The dimensionless heat transfer parameter

*γ*plays a key role on the variation of the temperature profiles. The temperature profiles enhances as*γ*increases.

## Declarations

### Acknowledgements

We extend our sincere appreciations to the Program for New Century Excellent Talents in University (Grant No. NCET-12-0347), and to the Program of Innovative Fundings for Youth of the State Key Laboratory of Ocean Engineering (Shanghai Jiao Tong University) (Grant No. GKZD010059-17) for their financial supports.

## Authors’ Affiliations

## References

- Glauert MB: The wall jet.
*J. Fluid Mech.*1956, 16: 625-643.MathSciNetView ArticleGoogle Scholar - Merkin JH, Needham DJ: A note on the wall-jet problem.
*J. Eng. Math.*1986, 20: 21-26. 10.1007/BF00039320View ArticleGoogle Scholar - Merkin JH, Needham DJ: A note on the wall-jet problem II.
*J. Eng. Math.*1987, 21: 17-22. 10.1007/BF00127689View ArticleGoogle Scholar - Magyari E, Keller B: The algebraically decaying wall jet.
*Eur. J. Mech. B, Fluids*2004, 23: 601-605. 10.1016/j.euromechflu.2003.10.003View ArticleGoogle Scholar - Cohen J, Amitay M, Bayly BJ: Laminar-turbulent transition of wall jet flows subjected to blowing and suction.
*Phys. Fluids A*1992, 4: 283-289.View ArticleGoogle Scholar - Xu H, Liao SJ, Wu GX: A family of new solutions on the wall jet.
*Eur. J. Mech. B, Fluids*2008, 27: 322-334. 10.1016/j.euromechflu.2007.07.002MathSciNetView ArticleGoogle Scholar - Magyari E, Keller B, Pop I: Heat transfer characteristics of a boundary-layer flow driven by a power-law shear over a semi-infinite flat plate.
*Int. J. Heat Mass Transf.*2004, 47: 31-34. 10.1016/S0017-9310(03)00408-3View ArticleGoogle Scholar - Cossali GE: Similarity solutions of energy and momentum boundary layer equations for a power-law shear driven flow over a semi-infinite flat plate.
*Eur. J. Mech. B, Fluids*2006, 25: 18-32. 10.1016/j.euromechflu.2005.04.007View ArticleGoogle Scholar - Fan T, Xu H: New branches with algebraical behaviour for thermal boundary-layer flow over a permeable sheet.
*Commun. Nonlinear Sci. Numer. Simul.*2013, 18: 1162-1174. 10.1016/j.cnsns.2012.09.018MathSciNetView ArticleGoogle Scholar - Choi SUS: Enhancing thermal conductivity of fluids with nanoparticle.
*The Proceedings of the 1995 ASME International Mechanical Engineering Congress and Exposition*1995, 99-105. ASME, FED 231/ MD66, San Francisco, USA, November 12-17Google Scholar - Maïga SEB, Palm SJ, Nguyen CT, Roy G, Galanis N: Heat transfer enhancement by using nanofluids in forced convection flows.
*Int. J. Heat Fluid Flow*2005, 26(4):530-546. 10.1016/j.ijheatfluidflow.2005.02.004View ArticleGoogle Scholar - Xuan YM, Roetzel W: Conceptions for heat transfer correlation of nanofluids.
*Int. J. Heat Mass Transf.*2000, 43(19):3701-3707. 10.1016/S0017-9310(99)00369-5View ArticleGoogle Scholar - Buongiorno J: Convective transport in nanofluids.
*J. Heat Transf.*2006, 128(3):240-250. 10.1115/1.2150834View ArticleGoogle Scholar - Buongiorno J, Hu W: Nanofluid coolants for advanced nuclear power plants.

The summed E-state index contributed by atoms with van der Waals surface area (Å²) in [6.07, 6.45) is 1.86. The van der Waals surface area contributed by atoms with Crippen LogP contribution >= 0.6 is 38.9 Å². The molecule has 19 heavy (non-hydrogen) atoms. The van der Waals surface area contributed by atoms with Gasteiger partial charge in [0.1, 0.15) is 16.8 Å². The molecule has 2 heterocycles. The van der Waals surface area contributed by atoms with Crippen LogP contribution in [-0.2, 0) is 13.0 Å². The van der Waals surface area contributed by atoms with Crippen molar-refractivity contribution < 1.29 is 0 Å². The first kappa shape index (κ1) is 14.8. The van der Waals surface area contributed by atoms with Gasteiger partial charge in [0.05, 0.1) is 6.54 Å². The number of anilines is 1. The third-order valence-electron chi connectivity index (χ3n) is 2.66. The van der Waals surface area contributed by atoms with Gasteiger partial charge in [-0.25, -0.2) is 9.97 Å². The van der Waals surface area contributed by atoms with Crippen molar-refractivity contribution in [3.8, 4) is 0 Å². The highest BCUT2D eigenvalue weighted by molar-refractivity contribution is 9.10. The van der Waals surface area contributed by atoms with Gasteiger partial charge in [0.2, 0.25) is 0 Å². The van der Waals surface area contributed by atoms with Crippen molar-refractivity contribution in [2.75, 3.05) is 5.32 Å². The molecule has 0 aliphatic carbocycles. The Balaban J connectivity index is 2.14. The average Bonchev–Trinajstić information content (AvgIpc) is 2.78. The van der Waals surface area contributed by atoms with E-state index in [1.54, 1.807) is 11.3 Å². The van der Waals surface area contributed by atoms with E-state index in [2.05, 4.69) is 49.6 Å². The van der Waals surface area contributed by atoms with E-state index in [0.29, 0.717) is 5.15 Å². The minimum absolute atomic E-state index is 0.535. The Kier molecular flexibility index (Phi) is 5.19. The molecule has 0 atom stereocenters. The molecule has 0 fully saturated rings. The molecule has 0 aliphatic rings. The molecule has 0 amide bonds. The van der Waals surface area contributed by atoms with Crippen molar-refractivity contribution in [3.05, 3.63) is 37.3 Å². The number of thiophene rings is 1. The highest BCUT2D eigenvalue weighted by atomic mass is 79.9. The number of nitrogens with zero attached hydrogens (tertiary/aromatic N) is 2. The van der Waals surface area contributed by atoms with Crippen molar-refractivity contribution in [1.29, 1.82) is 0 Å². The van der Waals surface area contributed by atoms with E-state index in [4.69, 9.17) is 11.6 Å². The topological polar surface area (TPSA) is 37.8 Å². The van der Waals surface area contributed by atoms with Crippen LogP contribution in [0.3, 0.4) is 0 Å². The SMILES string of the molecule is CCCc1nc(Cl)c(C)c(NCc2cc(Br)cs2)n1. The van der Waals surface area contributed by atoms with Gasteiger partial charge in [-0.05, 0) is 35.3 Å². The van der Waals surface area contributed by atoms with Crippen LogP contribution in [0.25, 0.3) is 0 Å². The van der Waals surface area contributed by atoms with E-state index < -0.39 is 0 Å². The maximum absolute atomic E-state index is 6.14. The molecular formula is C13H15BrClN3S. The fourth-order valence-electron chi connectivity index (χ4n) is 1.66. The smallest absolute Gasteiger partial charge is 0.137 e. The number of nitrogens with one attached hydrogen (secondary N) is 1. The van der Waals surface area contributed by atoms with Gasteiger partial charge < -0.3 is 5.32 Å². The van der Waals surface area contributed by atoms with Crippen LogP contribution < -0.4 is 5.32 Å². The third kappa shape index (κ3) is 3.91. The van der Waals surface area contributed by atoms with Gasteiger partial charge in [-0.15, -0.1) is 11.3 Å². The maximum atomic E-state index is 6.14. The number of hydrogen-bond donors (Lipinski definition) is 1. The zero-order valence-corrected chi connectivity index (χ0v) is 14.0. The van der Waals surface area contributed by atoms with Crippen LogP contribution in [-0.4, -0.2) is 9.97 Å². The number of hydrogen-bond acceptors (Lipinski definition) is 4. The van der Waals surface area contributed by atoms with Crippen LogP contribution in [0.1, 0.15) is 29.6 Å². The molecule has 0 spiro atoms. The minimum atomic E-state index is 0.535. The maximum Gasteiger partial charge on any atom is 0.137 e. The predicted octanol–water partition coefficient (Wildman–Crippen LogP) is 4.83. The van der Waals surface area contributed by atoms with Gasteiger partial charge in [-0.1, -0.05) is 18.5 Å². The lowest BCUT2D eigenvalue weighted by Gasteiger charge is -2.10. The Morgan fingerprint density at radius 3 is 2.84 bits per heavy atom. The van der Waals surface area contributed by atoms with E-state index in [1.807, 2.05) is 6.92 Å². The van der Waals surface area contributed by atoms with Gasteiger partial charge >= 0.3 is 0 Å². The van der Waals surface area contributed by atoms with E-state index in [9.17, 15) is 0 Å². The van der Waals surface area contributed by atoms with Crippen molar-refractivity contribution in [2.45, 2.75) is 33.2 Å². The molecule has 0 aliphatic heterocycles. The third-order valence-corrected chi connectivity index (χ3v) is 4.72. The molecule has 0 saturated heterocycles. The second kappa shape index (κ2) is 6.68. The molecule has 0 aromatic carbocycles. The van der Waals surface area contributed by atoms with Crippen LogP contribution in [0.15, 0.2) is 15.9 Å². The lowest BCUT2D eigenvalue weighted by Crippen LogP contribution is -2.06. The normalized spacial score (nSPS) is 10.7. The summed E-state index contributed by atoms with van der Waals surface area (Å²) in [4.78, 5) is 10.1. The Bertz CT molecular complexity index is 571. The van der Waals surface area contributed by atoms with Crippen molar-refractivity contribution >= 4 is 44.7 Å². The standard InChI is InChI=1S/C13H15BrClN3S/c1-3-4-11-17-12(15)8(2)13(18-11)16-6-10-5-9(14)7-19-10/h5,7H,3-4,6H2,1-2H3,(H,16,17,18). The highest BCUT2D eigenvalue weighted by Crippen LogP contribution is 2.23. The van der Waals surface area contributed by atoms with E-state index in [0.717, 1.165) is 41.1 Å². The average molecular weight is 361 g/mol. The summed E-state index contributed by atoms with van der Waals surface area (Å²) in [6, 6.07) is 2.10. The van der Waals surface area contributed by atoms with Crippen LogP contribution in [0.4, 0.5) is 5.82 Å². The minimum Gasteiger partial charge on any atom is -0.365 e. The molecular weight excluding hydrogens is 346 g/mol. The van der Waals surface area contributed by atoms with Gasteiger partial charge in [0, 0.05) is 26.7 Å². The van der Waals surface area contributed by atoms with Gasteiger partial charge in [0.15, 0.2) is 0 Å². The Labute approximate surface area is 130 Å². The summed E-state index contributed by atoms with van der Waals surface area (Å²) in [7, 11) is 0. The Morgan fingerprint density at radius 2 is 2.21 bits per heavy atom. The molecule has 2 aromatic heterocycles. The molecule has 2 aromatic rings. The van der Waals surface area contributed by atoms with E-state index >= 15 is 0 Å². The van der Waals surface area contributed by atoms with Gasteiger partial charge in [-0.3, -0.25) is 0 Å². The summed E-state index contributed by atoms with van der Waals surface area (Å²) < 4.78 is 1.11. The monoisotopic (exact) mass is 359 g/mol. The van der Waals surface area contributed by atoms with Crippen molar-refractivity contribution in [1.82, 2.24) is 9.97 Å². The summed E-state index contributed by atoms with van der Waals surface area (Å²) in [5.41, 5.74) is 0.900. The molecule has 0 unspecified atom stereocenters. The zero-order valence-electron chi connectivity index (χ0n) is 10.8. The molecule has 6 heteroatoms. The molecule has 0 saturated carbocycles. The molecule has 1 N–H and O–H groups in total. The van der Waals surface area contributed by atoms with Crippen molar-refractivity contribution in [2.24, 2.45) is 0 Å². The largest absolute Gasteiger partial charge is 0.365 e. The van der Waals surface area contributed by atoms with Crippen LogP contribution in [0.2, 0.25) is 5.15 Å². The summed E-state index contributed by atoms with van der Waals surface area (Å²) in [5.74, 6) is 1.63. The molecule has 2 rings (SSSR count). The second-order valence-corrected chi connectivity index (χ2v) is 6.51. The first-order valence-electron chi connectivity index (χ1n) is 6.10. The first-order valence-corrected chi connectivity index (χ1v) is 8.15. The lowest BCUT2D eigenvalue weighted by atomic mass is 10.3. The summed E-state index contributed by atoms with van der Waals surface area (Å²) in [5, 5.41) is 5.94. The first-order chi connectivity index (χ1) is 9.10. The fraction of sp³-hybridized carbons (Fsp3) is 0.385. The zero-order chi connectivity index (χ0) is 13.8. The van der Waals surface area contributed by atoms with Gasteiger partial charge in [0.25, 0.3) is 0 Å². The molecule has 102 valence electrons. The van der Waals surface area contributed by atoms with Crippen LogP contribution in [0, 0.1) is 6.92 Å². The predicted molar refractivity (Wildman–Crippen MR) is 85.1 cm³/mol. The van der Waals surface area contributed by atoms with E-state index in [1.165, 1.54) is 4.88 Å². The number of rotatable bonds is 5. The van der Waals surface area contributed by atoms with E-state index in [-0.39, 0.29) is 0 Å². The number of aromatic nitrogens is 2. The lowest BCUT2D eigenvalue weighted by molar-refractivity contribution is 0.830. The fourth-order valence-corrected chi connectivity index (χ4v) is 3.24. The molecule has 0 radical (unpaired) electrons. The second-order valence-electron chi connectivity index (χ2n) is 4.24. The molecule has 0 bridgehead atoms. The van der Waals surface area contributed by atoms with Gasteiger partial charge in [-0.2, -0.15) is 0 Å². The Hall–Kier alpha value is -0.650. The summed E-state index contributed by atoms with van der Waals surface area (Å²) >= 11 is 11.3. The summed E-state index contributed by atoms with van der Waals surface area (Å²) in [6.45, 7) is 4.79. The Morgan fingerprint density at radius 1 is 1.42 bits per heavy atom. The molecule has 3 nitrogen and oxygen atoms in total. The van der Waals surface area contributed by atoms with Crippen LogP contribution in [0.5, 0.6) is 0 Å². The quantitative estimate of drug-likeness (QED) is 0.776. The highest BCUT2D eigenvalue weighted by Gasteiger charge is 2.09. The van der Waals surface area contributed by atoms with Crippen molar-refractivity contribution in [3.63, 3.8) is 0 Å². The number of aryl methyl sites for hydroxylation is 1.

*Proceedings of ICAPP ’05*2005. Paper no. 5705, Seoul, May 15-19Google Scholar - Trisaksri V, Wongwises S: Critical review of heat transfer characteristics of nanofluids.
*Renew. Sustain. Energy Rev.*2007, 11: 512-523. 10.1016/j.rser.2005.01.010View ArticleGoogle Scholar - Wang XQ, Mujumdar AS: Heat transfer characteristics of nanofluids: a review.
*Int. J. Therm. Sci.*2007, 46: 1-19. 10.1016/j.ijthermalsci.2006.06.010View ArticleGoogle Scholar - Eastman JA, Phillpot SR, Choi SUS, Keblinski P: Thermal transport in nanofluids.
*Annu. Rev. Mater. Res.*2004, 34: 219-246. 10.1146/annurev.matsci.34.052803.090621View ArticleGoogle Scholar - Kakac S, Pramaumjaroenkij A: Review of convective heat transfer enhancement with nanofluids.
*Int. J. Heat Mass Transf.*2009, 52: 3187-3196. 10.1016/j.ijheatmasstransfer.2009.02.006View ArticleGoogle Scholar - Bachok N, Ishak A, Pop I: Flow and heat transfer over a rotating porous disk in a nanofluid.
*Physica B*2011, 406: 1767-1772. 10.1016/j.physb.2011.02.024View ArticleGoogle Scholar - Rohni AM, Ahmad S, Pop I: Flow and heat transfer over an unsteady shrinking sheet with suction in nanofluids.
*Int. J. Heat Mass Transf.*2012, 55: 1888-1895. 10.1016/j.ijheatmasstransfer.2011.11.042View ArticleGoogle Scholar - Yacob NA, Ishak A, Pop I: Falkner-Skan problem for a static or moving wedge in nanofluids.
*Int. J. Therm. Sci.*2011, 50: 133-139. 10.1016/j.ijthermalsci.2010.10.008View ArticleGoogle Scholar - Vajravelu K, Prasad KV, Lee J, Lee C, Pop I, Vab Gorder RA: Convective heat transfer in the flow of viscous Ag-water and Cu-water nanofluids over a stretching surface.
*Int. J. Therm. Sci.*2011, 50: 843-851. 10.1016/j.ijthermalsci.2011.01.008View ArticleGoogle Scholar - Aziz A: A similarity solution for laminar thermal boundary layer over a flat plate with a convective surface boundary condition.
*Commun. Nonlinear Sci. Numer. Simul.*2009, 14: 1064-1068. 10.1016/j.cnsns.2008.05.003MathSciNetView ArticleGoogle Scholar - Ishak A: Similarity solutions for flow and heat transfer over a permeable surface with convective boundary condition.
*Appl. Math. Comput.*2010, 217: 837-842. 10.1016/j.amc.2010.06.026MathSciNetView ArticleGoogle Scholar - Aziz A, Khan WA: Natural convective boundary layer flow of a nanofluid past a convectively heated vertical plate.
*Int. J. Therm. Sci.*2012, 52: 83-90.View ArticleGoogle Scholar - Makinde OD, Aziz A: MHD mixed convection from a vertical plate embedded in a porous medium with a convective boundary condition.
*Int. J. Therm. Sci.*2010, 49: 1813-1820. 10.1016/j.ijthermalsci.2010.05.015View ArticleGoogle Scholar - Hayat T, Iqbal Z, Qasim M, Obaidat S: Steady flow of an Eyring Powell fluid over a moving surface with convective boundary conditions.
*Int. J. Heat Mass Transf.*2012, 55: 1817-1822. 10.1016/j.ijheatmasstransfer.2011.10.046View ArticleGoogle Scholar - Brinkman HC: The viscosity of concentrated suspensions and solutions.
*J. Chem. Phys.*1952, 20: 571-581. 10.1063/1.1700493View ArticleGoogle Scholar - Xuan Y, Li Q: Investigation on convective heat transfer and flow features of nanofluids.
*J. Heat Transf.*2003, 125: 151-155. 10.1115/1.1532008View ArticleGoogle Scholar

## Copyright

This article is published under license to BioMed Central Ltd. This is an Open Access article distributed under the terms of the Creative Commons Attribution License (http://creativecommons.org/licenses/by/2.0), which permits unrestricted use, distribution, and reproduction in any medium, provided the original work is properly credited.